C-Sections and the Prevention of Newborn HIV
Frederick R. Jelovsek MD
If a woman gets infected with the human immunodeficiency virus (HIV) and becomes pregnant, then the primary medical goal is to prevent the baby from becoming infected. Recent studies have helped clarify whether a planned Cesarean section can prevent what is called vertical transmission. In other words, some exposure of the baby to HIV virus does not occur until mother undergoes labor and delivery. At that time the virus must cross over from mother's blood to
baby's blood. The question has been asked for quite a while as to whether C-section could prevent any instances of transmission. Before treatment with the antiviral drug zidovudine (ZDV), it did not seem that C-section had much effect. However ZDV has been shown to reduce the transmission rate itself and most women are now on ZDV therapy during pregnancy.
A recent publication from the American College of Obstetricians and Gynecologists, Scheduled Cesarean delivery and the prevention of vertical transmission of HIV infection. ACOG Committee Opinion. 1999;219:1-3, has given us information about HIV and pregnancy.
How likely is the baby to get infected with HIV?
Without any ZDV treatment or C-section, about 25% of babies become infected with the HIV virus. When ZDV therapy is given to a woman during pregnancy, the incidence of infection is reduced to about 5-8%. When C-section is performed and ZDV is given during labor, the infection rate is further reduced to about 2%. It is on this basis that current recommendations are to perform scheduled C-Section after 39 weeks in order to minimize the chance of newborn infection.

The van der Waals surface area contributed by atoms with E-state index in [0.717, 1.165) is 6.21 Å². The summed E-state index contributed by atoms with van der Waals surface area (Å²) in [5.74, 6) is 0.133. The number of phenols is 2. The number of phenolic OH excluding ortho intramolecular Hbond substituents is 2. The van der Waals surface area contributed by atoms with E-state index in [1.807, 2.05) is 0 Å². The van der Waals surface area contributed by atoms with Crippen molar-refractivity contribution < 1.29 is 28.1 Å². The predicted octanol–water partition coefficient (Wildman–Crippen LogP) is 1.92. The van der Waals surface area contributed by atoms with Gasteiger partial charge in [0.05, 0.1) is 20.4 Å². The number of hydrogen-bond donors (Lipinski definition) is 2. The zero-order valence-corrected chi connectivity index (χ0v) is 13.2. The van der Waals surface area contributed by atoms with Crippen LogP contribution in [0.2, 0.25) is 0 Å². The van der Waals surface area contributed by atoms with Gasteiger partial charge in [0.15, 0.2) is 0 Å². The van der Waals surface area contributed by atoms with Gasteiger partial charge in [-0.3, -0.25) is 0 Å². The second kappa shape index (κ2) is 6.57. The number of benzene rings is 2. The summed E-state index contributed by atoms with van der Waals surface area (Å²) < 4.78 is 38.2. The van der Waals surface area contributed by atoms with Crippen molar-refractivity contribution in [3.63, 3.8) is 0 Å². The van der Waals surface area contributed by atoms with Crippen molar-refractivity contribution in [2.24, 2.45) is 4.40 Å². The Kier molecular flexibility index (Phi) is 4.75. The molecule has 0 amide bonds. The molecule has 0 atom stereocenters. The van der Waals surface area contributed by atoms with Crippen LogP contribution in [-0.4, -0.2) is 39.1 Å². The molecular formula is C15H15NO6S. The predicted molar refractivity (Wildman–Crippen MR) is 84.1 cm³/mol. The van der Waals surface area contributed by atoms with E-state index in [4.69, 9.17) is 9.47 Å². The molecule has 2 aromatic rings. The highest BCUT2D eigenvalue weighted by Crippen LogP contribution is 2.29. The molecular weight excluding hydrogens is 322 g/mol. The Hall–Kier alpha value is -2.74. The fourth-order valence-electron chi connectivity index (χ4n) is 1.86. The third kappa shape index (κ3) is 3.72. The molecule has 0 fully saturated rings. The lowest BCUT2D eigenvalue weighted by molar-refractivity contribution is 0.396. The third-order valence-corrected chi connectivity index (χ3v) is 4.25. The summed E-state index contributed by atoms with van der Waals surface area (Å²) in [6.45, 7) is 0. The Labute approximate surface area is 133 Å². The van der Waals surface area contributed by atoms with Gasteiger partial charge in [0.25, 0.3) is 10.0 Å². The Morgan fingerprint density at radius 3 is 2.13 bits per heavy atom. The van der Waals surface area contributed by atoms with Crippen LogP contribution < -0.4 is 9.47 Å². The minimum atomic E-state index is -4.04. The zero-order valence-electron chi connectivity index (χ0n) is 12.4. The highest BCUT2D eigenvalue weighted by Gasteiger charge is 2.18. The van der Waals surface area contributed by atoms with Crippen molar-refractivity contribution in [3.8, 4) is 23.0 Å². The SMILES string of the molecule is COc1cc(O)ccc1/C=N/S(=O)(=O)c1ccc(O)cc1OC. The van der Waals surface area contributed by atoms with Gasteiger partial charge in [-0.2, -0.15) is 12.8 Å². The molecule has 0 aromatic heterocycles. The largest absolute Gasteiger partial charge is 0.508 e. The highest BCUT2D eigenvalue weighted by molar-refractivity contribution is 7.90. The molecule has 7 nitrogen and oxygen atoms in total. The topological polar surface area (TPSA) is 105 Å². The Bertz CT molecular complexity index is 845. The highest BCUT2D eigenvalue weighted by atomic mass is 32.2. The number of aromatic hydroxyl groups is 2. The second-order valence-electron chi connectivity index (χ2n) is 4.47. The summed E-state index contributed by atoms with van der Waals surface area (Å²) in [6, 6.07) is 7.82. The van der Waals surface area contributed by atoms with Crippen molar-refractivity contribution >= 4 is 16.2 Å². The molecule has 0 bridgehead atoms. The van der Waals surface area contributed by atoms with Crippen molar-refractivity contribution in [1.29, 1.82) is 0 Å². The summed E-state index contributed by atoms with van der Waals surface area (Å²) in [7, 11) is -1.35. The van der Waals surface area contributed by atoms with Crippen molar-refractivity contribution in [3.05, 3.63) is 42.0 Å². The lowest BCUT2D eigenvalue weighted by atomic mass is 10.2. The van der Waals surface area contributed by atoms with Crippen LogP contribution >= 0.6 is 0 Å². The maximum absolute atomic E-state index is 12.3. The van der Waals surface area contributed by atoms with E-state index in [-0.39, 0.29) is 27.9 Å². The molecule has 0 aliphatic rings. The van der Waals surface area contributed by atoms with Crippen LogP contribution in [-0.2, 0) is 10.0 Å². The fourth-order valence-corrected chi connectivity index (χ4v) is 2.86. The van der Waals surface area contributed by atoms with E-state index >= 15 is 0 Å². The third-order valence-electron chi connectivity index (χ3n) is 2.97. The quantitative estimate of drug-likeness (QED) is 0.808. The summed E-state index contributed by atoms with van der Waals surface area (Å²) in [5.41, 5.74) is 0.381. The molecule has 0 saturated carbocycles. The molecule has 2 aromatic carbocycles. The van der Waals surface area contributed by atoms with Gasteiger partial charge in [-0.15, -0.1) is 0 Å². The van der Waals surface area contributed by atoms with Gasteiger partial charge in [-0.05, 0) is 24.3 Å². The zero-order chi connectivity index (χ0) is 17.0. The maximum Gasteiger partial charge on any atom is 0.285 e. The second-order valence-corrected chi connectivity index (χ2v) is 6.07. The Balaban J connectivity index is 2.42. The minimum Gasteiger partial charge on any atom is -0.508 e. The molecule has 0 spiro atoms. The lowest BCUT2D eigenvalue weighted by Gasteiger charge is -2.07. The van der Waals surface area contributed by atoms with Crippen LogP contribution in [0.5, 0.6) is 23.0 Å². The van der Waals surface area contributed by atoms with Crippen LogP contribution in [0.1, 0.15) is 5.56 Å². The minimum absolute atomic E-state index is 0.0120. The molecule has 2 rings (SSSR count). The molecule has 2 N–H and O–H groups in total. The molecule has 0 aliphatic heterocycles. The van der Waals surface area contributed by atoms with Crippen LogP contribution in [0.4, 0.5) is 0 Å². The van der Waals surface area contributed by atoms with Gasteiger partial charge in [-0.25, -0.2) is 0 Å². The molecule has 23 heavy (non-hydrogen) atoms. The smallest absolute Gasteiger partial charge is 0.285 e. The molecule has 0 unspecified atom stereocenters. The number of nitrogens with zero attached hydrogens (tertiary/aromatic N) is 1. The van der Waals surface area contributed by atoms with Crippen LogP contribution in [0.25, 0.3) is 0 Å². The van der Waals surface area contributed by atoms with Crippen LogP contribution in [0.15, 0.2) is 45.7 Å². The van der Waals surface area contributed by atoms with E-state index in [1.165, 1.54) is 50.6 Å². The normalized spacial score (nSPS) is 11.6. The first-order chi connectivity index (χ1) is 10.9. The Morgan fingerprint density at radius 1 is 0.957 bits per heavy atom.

Won't a Cesarean section result in many more complications for a woman with HIV than a vaginal delivery?
Women who have low CD4 cell counts seem to have the most postpartum complications. This makes sense because those women have the most active disease with probably the greatest viral loads. Women with very low viral load counts of less than 1000 viral copies per ml of plasma (presumably due to effective ZDV therapy) actually have very low rates of the baby being infected. In these cases, C-section does not actually improve the newborn infection rate.
What if a woman with HIV doesn't want to have a C-section?
Women always have autonomy in whether or not to have surgery regardless of the effect on the baby. Courts have long upheld that a woman can refuse surgery even though that refusal may result in the baby dying or being significantly harmed directly due to that refusal.Informed consent for this scheduled delivery is necessary and whatever a woman decides should be honored.
What kind of drug treatment should be given around the time of delivery?
Women with HIV should receive during pregnancy whatever antiviral chemotherapy is recommended according to current adult guidelines. Then in addition, they should receive intravenous therapy with an antiviral like ZDV starting about 3 hours before and then during the Cesarean delivery. The baby will then receive oral ZDV syrup for the first 6 weeks of life. Right now this is the best therapy for minimizing HIV infection in the newborn.
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